Be the Solution to Runoff Pollution.
Does Water That Flows into Storm Drains Get Cleaned?
An average of over 32 inches of precipitation falls in Saint Paul each year. Where does that water go? Some soaks into the ground (infiltration), some is taken up by plant roots and emitted from leaves (evapotranspiration), and some flows over land to a nearby water body (runoff). The stormwater that runs off roads, compacted ground, and parking lots typically goes into storm drains and flows into underground pipes. Storm drains in the Como area carry the water to Como Lake and ultimately the Mississippi River. Since stormwater picks up pollutants like oil, salt, chemicals, and pet waste, people are often surprised to hear stormwater is not treated before it enters the Mississippi!
Before cities grew, most of the rainwater soaked into the ground and was taken up by trees and other plants. Little water flowed over land to lakes and rivers. Today, a large portion of Saint Paul is covered in impervious surfaces like asphalt that don’t allow water to soak into the ground. Areas covered by turfgrass (such as lawns or athletic fields) are sometimes called “green concrete” because roots are shallow and the ground is often compacted. Under these conditions, the amount of stormwater runoff increases.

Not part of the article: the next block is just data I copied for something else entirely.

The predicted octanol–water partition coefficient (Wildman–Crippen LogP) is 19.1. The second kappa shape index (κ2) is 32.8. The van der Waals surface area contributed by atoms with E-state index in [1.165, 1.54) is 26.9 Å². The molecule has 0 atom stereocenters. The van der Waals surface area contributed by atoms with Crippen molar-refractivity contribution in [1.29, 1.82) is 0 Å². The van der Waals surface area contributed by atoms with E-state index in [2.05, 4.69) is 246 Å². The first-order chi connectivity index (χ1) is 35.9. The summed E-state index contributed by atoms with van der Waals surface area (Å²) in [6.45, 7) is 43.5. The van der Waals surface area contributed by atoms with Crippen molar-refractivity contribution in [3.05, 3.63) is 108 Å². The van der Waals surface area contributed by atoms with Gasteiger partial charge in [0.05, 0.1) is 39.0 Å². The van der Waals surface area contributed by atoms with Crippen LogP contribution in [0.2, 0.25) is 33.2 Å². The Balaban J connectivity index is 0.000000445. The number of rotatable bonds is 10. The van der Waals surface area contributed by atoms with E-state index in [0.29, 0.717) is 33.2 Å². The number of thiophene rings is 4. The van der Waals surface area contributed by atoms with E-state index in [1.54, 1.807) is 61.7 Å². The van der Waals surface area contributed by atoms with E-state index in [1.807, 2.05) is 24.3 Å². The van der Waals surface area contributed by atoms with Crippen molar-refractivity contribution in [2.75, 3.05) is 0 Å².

One of the biggest threats to water quality is leaves and grass clippings, because they deliver excess nutrients to lakes and encourage the overgrowth of algae. Leaves that fall on impervious surfaces get a fast track to the water. Excess nutrients can make lakes and rivers unhealthy for fish and other wildlife and unfit for swimming.
In the Como Woodland Outdoor Classroom, land managers employ strategies to prevent pollution and improve water quality. Much of the stormwater from impervious surfaces adjacent to the Classroom is diverted into the low-lying wet forest plant community where it can infiltrate more naturally. Plantings like native grasses and forbs have long roots that open up pathways for water to infiltrate into the ground.
Gardens That Filter Water and Feed the Birds
Rain gardens are engineered depressions that hold stormwater and allow it to soak into the ground. They are often planted with native species. Pollutants are filtered out through the soil rather than becoming runoff and entering into lakes and rivers. There are numerous rain gardens within Como Park; the nearest one is in front of Como Regional Pool’s main entrance. Rain gardens are increasingly installed in homeowners’ yards and in landscaping of commercial properties to collect stormwater, add aesthetic interest, and provide habitat for wildlife. Look for a rain garden in your neighborhood!
- Evapotranspiration chart. Federal Interagency Stream Restoration Working Group
- Rain Garden in St. Paul, Minnesota. Photo: City of Saint Paul